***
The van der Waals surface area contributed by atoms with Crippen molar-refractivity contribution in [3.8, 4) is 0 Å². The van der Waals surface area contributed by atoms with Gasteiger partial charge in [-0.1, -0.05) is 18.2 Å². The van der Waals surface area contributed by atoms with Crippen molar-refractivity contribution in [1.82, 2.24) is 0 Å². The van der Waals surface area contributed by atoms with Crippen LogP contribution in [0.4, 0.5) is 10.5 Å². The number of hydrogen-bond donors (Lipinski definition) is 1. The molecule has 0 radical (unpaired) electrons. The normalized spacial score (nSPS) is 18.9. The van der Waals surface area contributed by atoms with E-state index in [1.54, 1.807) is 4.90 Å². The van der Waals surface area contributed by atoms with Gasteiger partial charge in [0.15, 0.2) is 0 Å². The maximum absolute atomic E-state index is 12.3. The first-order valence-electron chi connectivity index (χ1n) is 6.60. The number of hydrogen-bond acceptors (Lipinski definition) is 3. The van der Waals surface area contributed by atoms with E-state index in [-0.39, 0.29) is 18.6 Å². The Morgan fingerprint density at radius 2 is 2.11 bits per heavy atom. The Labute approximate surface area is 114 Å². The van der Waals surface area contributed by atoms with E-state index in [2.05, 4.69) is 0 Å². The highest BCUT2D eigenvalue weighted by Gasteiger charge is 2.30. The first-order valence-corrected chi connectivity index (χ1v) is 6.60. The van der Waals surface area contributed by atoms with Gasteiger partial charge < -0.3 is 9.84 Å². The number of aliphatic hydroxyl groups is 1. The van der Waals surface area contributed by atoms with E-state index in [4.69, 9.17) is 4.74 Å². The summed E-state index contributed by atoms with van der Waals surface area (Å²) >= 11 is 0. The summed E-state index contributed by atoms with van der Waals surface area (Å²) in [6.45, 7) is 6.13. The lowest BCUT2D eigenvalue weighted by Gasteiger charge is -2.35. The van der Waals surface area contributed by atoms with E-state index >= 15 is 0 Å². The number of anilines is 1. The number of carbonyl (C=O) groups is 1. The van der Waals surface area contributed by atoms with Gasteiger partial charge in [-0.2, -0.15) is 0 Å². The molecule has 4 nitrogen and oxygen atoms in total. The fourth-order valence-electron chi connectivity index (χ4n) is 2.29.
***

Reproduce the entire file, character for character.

The van der Waals surface area contributed by atoms with Crippen molar-refractivity contribution in [3.8, 4) is 0 Å². The van der Waals surface area contributed by atoms with Gasteiger partial charge in [-0.1, -0.05) is 18.2 Å². The van der Waals surface area contributed by atoms with Crippen molar-refractivity contribution in [1.82, 2.24) is 0 Å². The van der Waals surface area contributed by atoms with Crippen LogP contribution in [0.4, 0.5) is 10.5 Å². The number of hydrogen-bond donors (Lipinski definition) is 1. The molecule has 0 radical (unpaired) electrons. The normalized spacial score (nSPS) is 18.9. The van der Waals surface area contributed by atoms with E-state index in [1.54, 1.807) is 4.90 Å². The van der Waals surface area contributed by atoms with Gasteiger partial charge in [0.15, 0.2) is 0 Å². The maximum absolute atomic E-state index is 12.3. The first-order valence-electron chi connectivity index (χ1n) is 6.60. The number of hydrogen-bond acceptors (Lipinski definition) is 3. The van der Waals surface area contributed by atoms with E-state index in [-0.39, 0.29) is 18.6 Å². The Morgan fingerprint density at radius 2 is 2.11 bits per heavy atom. The Labute approximate surface area is 114 Å². The van der Waals surface area contributed by atoms with E-state index in [2.05, 4.69) is 0 Å². The highest BCUT2D eigenvalue weighted by Gasteiger charge is 2.30. The first-order valence-corrected chi connectivity index (χ1v) is 6.60. The van der Waals surface area contributed by atoms with Gasteiger partial charge < -0.3 is 9.84 Å². The number of aliphatic hydroxyl groups is 1. The van der Waals surface area contributed by atoms with E-state index in [4.69, 9.17) is 4.74 Å². The summed E-state index contributed by atoms with van der Waals surface area (Å²) >= 11 is 0. The summed E-state index contributed by atoms with van der Waals surface area (Å²) in [6.45, 7) is 6.13. The lowest BCUT2D eigenvalue weighted by Gasteiger charge is -2.35. The van der Waals surface area contributed by atoms with E-state index >= 15 is 0 Å². The number of anilines is 1. The number of carbonyl (C=O) groups is 1. The van der Waals surface area contributed by atoms with Gasteiger partial charge in [-0.2, -0.15) is 0 Å². The molecule has 4 nitrogen and oxygen atoms in total. The fourth-order valence-electron chi connectivity index (χ4n) is 2.29.